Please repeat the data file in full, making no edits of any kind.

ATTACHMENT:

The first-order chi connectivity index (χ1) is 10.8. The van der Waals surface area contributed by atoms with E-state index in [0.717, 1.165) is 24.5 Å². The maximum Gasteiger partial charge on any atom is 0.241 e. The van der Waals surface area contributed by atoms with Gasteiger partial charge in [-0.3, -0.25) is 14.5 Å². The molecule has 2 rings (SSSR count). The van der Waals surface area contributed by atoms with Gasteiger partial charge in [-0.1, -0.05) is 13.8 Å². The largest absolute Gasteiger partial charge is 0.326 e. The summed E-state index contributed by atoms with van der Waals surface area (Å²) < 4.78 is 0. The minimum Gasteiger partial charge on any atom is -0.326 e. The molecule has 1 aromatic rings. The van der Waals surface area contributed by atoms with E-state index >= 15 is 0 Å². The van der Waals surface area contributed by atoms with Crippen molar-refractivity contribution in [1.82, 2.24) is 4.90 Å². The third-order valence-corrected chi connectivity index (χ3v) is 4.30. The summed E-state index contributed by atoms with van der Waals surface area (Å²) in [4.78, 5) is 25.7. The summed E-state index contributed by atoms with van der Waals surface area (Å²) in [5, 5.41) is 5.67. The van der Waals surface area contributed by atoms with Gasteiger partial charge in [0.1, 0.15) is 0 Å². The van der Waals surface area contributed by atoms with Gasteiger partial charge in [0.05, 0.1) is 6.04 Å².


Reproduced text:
The first-order chi connectivity index (χ1) is 10.8. The van der Waals surface area contributed by atoms with E-state index in [0.717, 1.165) is 24.5 Å². The maximum Gasteiger partial charge on any atom is 0.241 e. The van der Waals surface area contributed by atoms with Gasteiger partial charge in [-0.3, -0.25) is 14.5 Å². The molecule has 2 rings (SSSR count). The van der Waals surface area contributed by atoms with Gasteiger partial charge in [-0.1, -0.05) is 13.8 Å². The largest absolute Gasteiger partial charge is 0.326 e. The summed E-state index contributed by atoms with van der Waals surface area (Å²) < 4.78 is 0. The minimum Gasteiger partial charge on any atom is -0.326 e. The molecule has 1 aromatic rings. The van der Waals surface area contributed by atoms with E-state index >= 15 is 0 Å². The van der Waals surface area contributed by atoms with Crippen molar-refractivity contribution in [1.82, 2.24) is 4.90 Å². The third-order valence-corrected chi connectivity index (χ3v) is 4.30. The summed E-state index contributed by atoms with van der Waals surface area (Å²) in [4.78, 5) is 25.7. The summed E-state index contributed by atoms with van der Waals surface area (Å²) in [5, 5.41) is 5.67. The van der Waals surface area contributed by atoms with Gasteiger partial charge in [0.1, 0.15) is 0 Å². The van der Waals surface area contributed by atoms with Gasteiger partial charge in [0.05, 0.1) is 6.04 Å².